The Greek word translated realized, is actually the word we've seen several times in this passage. It's the word became or came into existence. Now, clearly, John isn't saying that grace and truth came into existence with the incarnation. They existed before. Rather, he's saying that Jesus was the final and complete revelation of grace and truth, and more than that, He's what accomplished those things. That's why the New American Standard translator chose the word realized. The English word realized means to bring to reality. In His life and death and resurrection, Jesus brought God's grace into reality for us. He made it possible for God to show us grace. Listen, let me just tell you, that you're only hope and my only hope as sinners, distant from our Creator, is the fullness of the grace of Jesus Christ which all who believe in Him receive. What was the mission of the incarnation? To bring grace to all who will believe.

Secondly, the second reason for the incarnation, is to bring truth to all who will hear. Notice verse 18: "No one has seen God at any time..." Now Moses, you remember, saw God's glory but he didn't really see God. Exodus 33:20 says, "You cannot see My face, for no man can see Me and live!" In fact, God Himself is invisible. He's a spirit. No one can see God physically. 1 Timothy 6:16, "[God] dwells in unapproachable light, whom no man has seen or can see." But John's not making a point here about God being invisible; not his primary point anyway. Rather, he's making the point that no one has ever fully and completely seen God's essential character; His essential being. So, who then can ever explain and describe God to us? Verse 18: "...the only begotten God who is in the bosom of the Father, He has explained Him." Jesus Christ, the Word incarnate, is uniquely qualified to reveal the Father to us.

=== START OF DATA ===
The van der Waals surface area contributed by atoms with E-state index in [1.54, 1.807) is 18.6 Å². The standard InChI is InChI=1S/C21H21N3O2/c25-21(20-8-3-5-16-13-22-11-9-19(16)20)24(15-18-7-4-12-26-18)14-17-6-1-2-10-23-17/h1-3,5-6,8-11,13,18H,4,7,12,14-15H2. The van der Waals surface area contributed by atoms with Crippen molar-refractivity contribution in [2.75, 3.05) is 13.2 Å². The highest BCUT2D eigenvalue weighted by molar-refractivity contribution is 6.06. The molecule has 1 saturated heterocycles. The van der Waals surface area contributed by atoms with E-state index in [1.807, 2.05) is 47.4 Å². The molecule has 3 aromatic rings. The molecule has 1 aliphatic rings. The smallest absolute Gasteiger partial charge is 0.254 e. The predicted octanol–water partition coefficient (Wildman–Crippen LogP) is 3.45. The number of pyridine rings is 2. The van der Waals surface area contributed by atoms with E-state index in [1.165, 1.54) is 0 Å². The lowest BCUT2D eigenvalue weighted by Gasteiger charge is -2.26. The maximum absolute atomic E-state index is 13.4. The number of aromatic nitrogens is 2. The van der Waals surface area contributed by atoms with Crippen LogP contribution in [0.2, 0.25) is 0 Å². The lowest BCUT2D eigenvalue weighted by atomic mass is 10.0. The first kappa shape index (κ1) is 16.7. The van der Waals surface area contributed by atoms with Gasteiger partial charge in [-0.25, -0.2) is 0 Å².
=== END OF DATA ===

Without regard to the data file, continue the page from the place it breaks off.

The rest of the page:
Do you see His qualifications? Here they are. Number one: He has seen God. He has seen God. Look over at chapter 6:46. Jesus says, "Not that anyone has seen the Father, except the One who is from God [He's referring to Himself and He says]; He has seen the Father. Truly, truly, I say to you, he who believes has eternal life." You know what Jesus was saying? He says, I have seen God's essence. I have seen who God is. I have seen His character unlike anyone else.

Second qualification Jesus has to explain God; not only has He seen God, but He shares the very nature of God. Notice verse 18, chapter 1:18. He's called "the only begotten God". Now clearly, that unique expression refers to Jesus Christ, the Word Incarnate. He's the only begotten God. That's a clear reference to His deity. Just to remind you, "only begotten" doesn't refer to birth. It simply means "only", "one of a kind", "unique", "specially loved". Jesus Christ is uniquely qualified to explain God because He is uniquely the same nature as God.